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THE VALLEY OF SILENCE.

FATHER RYAN.

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WALK down the Valley of Silence

Down the dim, voiceless valley alone; And I hear not the fall of a footstep

Around me -save God's and my own, And the hush of my heart is as holy

As hovers where angels have flown.

Long ago was I weary of voices,

Whose music my heart could not win:
Long ago was I weary of noises,

That fretted my soul with their din;
Long ago was I weary of places,

Where I met but the human and sin.

And still I pined for the perfect,

And still found the false with the true,
I sought mid the human for heaven,

But caught a mere glimpse of the blue;
I wept as the clouds of the world veiled

Even that glimpse from my view.

I toiled on heart-tired of the human,

I moaned mid the mazes of men,

THE VALLEY OF SILENCE.

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Till I knelt, long ago, at an Altar,

And heard a Voice call me; since then I walk down the Valley of Silence,

That lies far beyond mortal ken.

Do you ask what I found in the Valley ?

'Tis my trysting place with the Divine. When I fell at the feet of the Holy,

And about me the Voice said, “Be Mine," There arose from the depths of my spirit,

An echo, "My heart shall be Thine."

Do you ask how I live in the Valley ?

I weep, and I dream, and I pray:
But my tears are as sweet as the dew drops,

That fall on the roses of May;
And my prayer like a perfume from censer

Ascendeth to God night and day.

In the hush of the Valley of Silence,

I dream all the songs that I sing;
And the music floats down the dim valley,

Till each finds a word for a wing,
That to men, like the doves of the deluge,

The message of Peace they may bring.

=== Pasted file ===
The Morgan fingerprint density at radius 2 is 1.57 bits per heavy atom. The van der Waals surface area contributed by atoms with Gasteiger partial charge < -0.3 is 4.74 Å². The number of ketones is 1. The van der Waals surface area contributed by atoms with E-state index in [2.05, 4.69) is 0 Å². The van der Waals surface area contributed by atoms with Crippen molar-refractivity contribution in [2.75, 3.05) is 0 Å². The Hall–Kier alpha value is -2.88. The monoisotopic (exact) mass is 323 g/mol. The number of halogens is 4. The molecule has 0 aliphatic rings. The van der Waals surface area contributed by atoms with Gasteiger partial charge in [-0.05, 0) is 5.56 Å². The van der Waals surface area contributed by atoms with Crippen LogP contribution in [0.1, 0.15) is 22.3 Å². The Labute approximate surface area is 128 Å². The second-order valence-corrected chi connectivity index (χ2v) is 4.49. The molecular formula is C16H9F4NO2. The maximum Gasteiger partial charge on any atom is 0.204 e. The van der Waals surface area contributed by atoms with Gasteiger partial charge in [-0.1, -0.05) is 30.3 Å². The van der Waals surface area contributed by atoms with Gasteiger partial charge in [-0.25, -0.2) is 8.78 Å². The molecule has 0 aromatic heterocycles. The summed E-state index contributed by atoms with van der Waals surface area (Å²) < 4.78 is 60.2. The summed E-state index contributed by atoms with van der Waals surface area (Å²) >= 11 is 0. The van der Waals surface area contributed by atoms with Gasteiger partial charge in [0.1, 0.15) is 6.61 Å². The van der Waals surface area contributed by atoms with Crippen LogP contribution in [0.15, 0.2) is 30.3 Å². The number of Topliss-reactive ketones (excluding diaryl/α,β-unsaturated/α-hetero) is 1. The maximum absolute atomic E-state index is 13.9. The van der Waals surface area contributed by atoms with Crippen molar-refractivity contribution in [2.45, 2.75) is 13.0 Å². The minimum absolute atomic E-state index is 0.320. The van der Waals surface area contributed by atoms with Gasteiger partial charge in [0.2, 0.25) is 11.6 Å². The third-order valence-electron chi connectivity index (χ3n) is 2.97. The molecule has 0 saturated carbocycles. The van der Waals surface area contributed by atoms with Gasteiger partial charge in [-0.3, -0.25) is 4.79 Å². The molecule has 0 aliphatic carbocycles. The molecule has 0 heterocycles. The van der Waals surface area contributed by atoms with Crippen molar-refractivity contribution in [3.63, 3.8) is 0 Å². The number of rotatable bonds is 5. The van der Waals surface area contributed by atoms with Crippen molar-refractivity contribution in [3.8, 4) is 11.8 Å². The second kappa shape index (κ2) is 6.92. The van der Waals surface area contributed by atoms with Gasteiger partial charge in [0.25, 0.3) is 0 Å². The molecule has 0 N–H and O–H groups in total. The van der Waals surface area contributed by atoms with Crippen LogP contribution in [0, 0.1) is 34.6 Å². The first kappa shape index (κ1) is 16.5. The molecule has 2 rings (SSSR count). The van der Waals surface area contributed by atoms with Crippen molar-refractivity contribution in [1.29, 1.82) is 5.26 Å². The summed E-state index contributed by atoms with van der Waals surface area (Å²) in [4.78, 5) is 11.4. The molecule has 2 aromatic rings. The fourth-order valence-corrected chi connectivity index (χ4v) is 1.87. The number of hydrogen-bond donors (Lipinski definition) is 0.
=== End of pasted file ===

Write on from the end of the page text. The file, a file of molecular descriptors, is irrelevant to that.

But far out on the deep there are billows,

That never shall break on the beach; And I have heard songs in the Silence,

That never shall float into speech; And I have had dreams in the Valley,

Too lofty for language to reach.

And I have seen forms in the Valley,

Ah, me! how my spirit was stirred; And they wear holy veils on their faces,

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Their footsteps can scarcely be heard
They pass through the Valley like virgins,
Too
pure

for the touch of a word.

Do you ask me the place of the Valley,

Ye hearts that are harrowed by care ? It lieth afar between Mountains,

And God and His angels are there; And one is the dark Mount of Sorrow,

The other the bright Mount of Prayer.

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“SOME time,” we say, and turn our eyes
Toward the far hills of Paradise,
Some day, some time, a sweet new rest
Shall blossom, flower-like in each breast.
Some time, some day our eyes shall see
The faces kept in memory;
Some day their hands shall clasp our hands,
Just over in the morning lands.
Some day our ears shall hear the song
Of triumph over sin and wrong.
Some time, some time, but ah! not yet!
Still we will wait and not forget,
That “some time all these things shall be,
And rest be given to you and me.”
So let us wait, though years move slow,
That glad

some time” will come, we know.

H

BEYOND.

HENRY BURTON.

Never a word is said
But it trembles in the air,
And the truant voice is sped,
To vibrate everywhere;
And perhaps far off in eternal years
The echo may ring upon our ears.

Never are kind acts done
To wipe the weeping eyes,
But like the flashes of the sun,
They signal to the skies;
And up above the angels read
How we have helped the sorer need.

Never a day is given,
But it tones the after years,
And it carries up to heaven
Its sunshine or its tears;
While the to-morrows stand and wait,
The silent mutes by the outer gate.

There is no end to the sky,
And the stars are everywhere,
And time is eternity,
And the here is over there;
For the common deeds of the common day
Are ringing bells in the far-away.

THE BEAUTIFUL CITY.

J. W. RILEY.

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HE Beautiful City ! Forever

Its rapturous praises resound,
And we fain would behold it—but never

A glimpse of its glory is found.
We slacken our lips at the tender

White breasts of our mothers to hear Of its marvelous beauty and splendor ;We see-

--but the gleam of a tear !

Yet never the story may tire us

First graven in symbols of stoneRewritten on scrolls of papyrus,

And parchment, and scattered and blown By the winds of the tongues of all nations,

Like a litter of leaves wildly whirled Down the rack of a hundred translations,

From the earliest lisp of the world

We compass the earth and the ocean

From the Orient's uttermost light, To where the last ripple in motion

Lips hem of the skirt of the night,-
But The Beautiful City evades us-

No spire of it glints in the sun-
No glad-bannered battlement shades us

When all our long journey is done,

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